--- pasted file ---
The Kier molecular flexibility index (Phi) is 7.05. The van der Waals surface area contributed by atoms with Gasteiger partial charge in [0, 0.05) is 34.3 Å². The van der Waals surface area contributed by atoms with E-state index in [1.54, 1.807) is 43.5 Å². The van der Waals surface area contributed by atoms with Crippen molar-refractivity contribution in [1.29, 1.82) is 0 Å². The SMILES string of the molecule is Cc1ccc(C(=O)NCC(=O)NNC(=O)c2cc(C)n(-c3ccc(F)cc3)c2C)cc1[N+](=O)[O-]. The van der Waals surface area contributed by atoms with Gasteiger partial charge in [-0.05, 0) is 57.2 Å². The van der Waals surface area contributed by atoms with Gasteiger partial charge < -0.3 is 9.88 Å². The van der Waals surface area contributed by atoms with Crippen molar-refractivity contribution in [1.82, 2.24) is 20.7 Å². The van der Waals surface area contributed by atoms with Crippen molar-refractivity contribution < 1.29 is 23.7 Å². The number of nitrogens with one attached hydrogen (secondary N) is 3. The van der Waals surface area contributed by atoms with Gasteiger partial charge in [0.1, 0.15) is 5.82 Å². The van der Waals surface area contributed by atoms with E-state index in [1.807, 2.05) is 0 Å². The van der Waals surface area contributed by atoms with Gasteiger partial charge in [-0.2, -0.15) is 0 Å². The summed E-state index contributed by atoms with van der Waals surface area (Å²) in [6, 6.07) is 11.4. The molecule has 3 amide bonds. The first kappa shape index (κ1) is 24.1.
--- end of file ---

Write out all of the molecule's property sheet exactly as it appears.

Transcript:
The Kier molecular flexibility index (Phi) is 7.05. The van der Waals surface area contributed by atoms with Gasteiger partial charge in [0, 0.05) is 34.3 Å². The van der Waals surface area contributed by atoms with E-state index in [1.54, 1.807) is 43.5 Å². The van der Waals surface area contributed by atoms with Crippen molar-refractivity contribution in [1.29, 1.82) is 0 Å². The SMILES string of the molecule is Cc1ccc(C(=O)NCC(=O)NNC(=O)c2cc(C)n(-c3ccc(F)cc3)c2C)cc1[N+](=O)[O-]. The van der Waals surface area contributed by atoms with Gasteiger partial charge in [-0.05, 0) is 57.2 Å². The van der Waals surface area contributed by atoms with Gasteiger partial charge < -0.3 is 9.88 Å². The van der Waals surface area contributed by atoms with Crippen molar-refractivity contribution in [1.82, 2.24) is 20.7 Å². The van der Waals surface area contributed by atoms with Crippen molar-refractivity contribution < 1.29 is 23.7 Å². The number of nitrogens with one attached hydrogen (secondary N) is 3. The van der Waals surface area contributed by atoms with Gasteiger partial charge in [0.1, 0.15) is 5.82 Å². The van der Waals surface area contributed by atoms with E-state index in [1.807, 2.05) is 0 Å². The van der Waals surface area contributed by atoms with Gasteiger partial charge in [-0.2, -0.15) is 0 Å². The summed E-state index contributed by atoms with van der Waals surface area (Å²) in [6, 6.07) is 11.4. The molecule has 3 amide bonds. The first kappa shape index (κ1) is 24.1.